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The effect of experimental low back pain on lumbar muscle activity in people with a history of clinical low back pain: a muscle functional MRI study

Lieven Danneels (UGent) , Barbara Cagnie (UGent) , Roseline D'hooge (UGent) , Yves De Deene (UGent) , Geert Crombez (UGent) , Guy Vanderstraeten (UGent) , Thierry Parlevliet (UGent) and Jessica Van Oosterwijck (UGent)
(2016) JOURNAL OF NEUROPHYSIOLOGY. 115(2). p.851-857
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Abstract
In people with a history of low back pain (LBP), structural and functional alterations have been observed at several peripheral and central levels of the sensorimotor pathway. These existing alterations might interact with the way the sensorimotor system responds to pain. We examined this assumption by evaluating the lumbar motor responses to experimental nociceptive input of 15 participants during remission of unilateral recurrent LBP. Quantitative T2 images (muscle functional MRI) were taken bilaterally of multifidus, erector spinae, and psoas at several segmental levels (L3 upper and L4 upper and lower endplate) and during several conditions: 1) at rest, 2) upon trunk-extension exercise without pain, and 3) upon trunk-extension exercise with experimental induced pain at the clinical pain-side (1.5-ml intramuscular hypertonic saline injections in erector spinae). Following experimental pain induction, muscle activity levels similarly reduced for all three muscles, on both painful and nonpainful sides, and at multiple segmental levels (P = 0.038). Pain intensity and localization from experimental LBP were similar as during recalled clinical LBP episodes. In conclusion, unilateral and unisegmental experimental LBP exerts a generalized and widespread decrease in lumbar muscle activity during remission of recurrent LBP. This muscle response is consistent with previous observed patterns in healthy people subjected to the same experimental pain paradigm. It is striking that similar inhibitory patterns in response to pain could be observed, despite the presence of preexisting alterations in the lumbar musculature during remission of recurrent LBP. These results suggest that motor output can modify along the course of recurrent LBP.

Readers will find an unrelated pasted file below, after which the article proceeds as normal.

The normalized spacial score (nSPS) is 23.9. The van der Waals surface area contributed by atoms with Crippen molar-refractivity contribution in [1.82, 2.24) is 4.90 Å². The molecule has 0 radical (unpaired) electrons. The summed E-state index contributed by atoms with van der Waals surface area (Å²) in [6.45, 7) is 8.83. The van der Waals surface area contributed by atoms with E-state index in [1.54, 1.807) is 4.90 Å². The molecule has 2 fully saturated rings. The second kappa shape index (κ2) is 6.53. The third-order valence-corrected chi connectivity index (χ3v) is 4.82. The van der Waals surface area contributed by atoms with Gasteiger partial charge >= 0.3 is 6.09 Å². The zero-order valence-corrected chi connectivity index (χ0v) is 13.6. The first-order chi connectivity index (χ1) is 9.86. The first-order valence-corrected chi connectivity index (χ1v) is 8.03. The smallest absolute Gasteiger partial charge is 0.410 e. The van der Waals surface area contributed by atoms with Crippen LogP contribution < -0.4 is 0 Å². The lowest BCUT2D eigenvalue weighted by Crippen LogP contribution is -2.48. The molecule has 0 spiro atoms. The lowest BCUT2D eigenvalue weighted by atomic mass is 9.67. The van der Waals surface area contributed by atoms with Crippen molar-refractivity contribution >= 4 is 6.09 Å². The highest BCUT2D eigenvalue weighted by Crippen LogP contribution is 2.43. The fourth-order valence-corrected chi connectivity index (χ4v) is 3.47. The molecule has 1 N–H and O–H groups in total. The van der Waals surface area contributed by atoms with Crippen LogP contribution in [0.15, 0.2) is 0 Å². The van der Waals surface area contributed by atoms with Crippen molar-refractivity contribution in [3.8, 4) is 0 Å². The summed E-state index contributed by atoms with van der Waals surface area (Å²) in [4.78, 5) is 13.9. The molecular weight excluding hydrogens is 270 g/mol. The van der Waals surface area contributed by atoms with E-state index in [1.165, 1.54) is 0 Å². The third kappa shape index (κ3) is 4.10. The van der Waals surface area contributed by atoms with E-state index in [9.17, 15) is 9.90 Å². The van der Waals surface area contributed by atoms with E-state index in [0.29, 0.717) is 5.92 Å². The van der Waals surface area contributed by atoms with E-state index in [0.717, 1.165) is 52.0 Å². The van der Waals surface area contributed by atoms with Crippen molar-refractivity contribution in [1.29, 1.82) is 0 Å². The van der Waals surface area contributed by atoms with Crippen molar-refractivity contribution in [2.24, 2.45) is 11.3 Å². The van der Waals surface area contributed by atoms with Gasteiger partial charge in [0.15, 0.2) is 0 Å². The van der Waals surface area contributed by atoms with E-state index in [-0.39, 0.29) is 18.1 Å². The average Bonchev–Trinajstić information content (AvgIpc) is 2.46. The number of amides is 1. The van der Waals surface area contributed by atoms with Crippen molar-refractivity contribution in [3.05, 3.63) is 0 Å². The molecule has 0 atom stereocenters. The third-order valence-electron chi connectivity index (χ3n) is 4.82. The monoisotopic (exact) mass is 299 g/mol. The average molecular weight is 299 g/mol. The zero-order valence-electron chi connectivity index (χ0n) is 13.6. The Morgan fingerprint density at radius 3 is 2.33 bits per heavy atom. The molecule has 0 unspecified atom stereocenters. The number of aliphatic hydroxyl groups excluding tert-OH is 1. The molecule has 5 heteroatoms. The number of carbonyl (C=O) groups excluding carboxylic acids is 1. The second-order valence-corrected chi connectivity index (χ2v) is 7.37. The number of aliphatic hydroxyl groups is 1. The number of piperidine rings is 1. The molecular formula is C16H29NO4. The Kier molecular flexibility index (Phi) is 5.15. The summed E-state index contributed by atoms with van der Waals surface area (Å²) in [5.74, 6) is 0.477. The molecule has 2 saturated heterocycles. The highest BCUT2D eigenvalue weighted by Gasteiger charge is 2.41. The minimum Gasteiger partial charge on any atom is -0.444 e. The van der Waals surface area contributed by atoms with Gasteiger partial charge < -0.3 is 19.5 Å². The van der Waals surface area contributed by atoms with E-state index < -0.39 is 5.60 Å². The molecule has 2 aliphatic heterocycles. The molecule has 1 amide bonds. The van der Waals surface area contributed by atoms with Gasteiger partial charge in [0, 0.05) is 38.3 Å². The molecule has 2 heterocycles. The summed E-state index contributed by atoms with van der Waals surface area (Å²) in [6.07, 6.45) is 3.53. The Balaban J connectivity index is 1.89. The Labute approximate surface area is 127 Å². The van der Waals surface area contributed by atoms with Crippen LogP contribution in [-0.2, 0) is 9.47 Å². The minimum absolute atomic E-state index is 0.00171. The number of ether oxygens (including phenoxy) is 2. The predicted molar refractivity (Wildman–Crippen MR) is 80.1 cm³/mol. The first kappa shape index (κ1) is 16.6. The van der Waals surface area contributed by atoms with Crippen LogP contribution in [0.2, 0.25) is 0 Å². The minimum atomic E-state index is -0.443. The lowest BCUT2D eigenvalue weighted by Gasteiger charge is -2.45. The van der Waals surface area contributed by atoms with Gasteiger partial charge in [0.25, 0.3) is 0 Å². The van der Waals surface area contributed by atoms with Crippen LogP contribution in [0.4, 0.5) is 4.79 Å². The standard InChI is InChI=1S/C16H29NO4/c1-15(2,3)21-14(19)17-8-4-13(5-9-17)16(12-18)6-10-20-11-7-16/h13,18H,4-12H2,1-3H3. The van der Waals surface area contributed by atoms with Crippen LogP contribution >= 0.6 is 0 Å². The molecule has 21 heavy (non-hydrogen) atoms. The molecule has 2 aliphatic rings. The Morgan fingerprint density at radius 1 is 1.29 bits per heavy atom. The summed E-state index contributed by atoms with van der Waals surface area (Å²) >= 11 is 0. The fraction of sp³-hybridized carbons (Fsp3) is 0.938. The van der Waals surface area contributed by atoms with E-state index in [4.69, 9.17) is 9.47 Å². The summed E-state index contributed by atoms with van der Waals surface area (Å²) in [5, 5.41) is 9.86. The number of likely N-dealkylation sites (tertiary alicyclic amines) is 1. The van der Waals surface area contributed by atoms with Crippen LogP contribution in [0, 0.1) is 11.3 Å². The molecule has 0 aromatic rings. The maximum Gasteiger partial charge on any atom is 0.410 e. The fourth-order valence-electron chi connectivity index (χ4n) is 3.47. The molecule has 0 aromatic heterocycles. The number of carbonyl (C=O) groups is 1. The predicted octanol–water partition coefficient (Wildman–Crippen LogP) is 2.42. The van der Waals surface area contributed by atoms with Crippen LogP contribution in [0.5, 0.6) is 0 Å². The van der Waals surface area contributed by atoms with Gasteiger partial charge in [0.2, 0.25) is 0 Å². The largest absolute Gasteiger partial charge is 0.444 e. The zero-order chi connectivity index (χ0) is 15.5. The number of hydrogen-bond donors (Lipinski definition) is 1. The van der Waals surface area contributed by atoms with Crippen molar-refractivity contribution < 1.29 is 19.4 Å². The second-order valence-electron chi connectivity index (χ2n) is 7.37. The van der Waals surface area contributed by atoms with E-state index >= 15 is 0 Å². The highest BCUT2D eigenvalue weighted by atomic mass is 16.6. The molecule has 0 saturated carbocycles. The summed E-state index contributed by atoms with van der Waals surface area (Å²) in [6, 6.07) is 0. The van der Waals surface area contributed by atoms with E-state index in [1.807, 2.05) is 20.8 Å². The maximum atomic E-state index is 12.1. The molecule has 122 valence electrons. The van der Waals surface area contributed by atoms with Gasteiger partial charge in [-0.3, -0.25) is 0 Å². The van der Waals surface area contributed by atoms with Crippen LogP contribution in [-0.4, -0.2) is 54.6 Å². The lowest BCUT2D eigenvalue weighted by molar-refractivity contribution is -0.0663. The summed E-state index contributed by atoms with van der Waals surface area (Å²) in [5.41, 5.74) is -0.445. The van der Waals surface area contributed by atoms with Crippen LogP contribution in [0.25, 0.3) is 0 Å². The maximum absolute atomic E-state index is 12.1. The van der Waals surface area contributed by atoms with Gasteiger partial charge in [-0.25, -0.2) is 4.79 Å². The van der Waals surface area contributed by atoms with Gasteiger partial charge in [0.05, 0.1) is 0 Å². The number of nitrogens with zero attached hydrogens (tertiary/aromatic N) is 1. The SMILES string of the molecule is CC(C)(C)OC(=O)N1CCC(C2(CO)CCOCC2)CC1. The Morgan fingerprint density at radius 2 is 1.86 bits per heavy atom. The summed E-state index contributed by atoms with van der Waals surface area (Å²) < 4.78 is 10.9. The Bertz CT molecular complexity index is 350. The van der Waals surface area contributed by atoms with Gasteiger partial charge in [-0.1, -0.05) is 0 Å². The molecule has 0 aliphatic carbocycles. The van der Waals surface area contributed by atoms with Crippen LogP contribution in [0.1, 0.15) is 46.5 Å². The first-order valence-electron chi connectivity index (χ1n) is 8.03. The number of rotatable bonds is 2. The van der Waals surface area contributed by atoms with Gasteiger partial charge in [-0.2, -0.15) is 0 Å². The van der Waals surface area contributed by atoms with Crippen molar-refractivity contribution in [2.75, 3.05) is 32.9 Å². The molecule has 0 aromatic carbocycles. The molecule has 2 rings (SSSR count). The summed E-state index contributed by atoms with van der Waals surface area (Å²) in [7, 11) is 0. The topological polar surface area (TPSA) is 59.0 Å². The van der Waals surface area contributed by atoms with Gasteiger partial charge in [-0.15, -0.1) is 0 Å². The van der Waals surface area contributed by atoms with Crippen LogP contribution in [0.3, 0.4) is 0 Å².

Keywords
ACTIVATION, STRATEGY, INDIVIDUALS, ELECTROMYOGRAPHY, REMISSION, MULTIFIDUS, TRUNK MUSCLES, muscle recruitment, lumbar paraspinal muscles, muscle functional magnetic resonance imaging, experimental muscle pain, recurrent low back pain

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MLA
Danneels, Lieven et al. “The Effect of Experimental Low Back Pain on Lumbar Muscle Activity in People with a History of Clinical Low Back Pain: a Muscle Functional MRI Study.” JOURNAL OF NEUROPHYSIOLOGY 115.2 (2016): 851–857. Print.
APA
Danneels, L., Cagnie, B., D’hooge, R., De Deene, Y., Crombez, G., Vanderstraeten, G., Parlevliet, T., et al. (2016). The effect of experimental low back pain on lumbar muscle activity in people with a history of clinical low back pain: a muscle functional MRI study. JOURNAL OF NEUROPHYSIOLOGY, 115(2), 851–857.
Chicago author-date
Danneels, Lieven, Barbara Cagnie, Roseline D’hooge, Yves De Deene, Geert Crombez, Guy Vanderstraeten, Thierry Parlevliet, and Jessica Van Oosterwijck. 2016. “The Effect of Experimental Low Back Pain on Lumbar Muscle Activity in People with a History of Clinical Low Back Pain: a Muscle Functional MRI Study.” Journal of Neurophysiology 115 (2): 851–857.
Chicago author-date (all authors)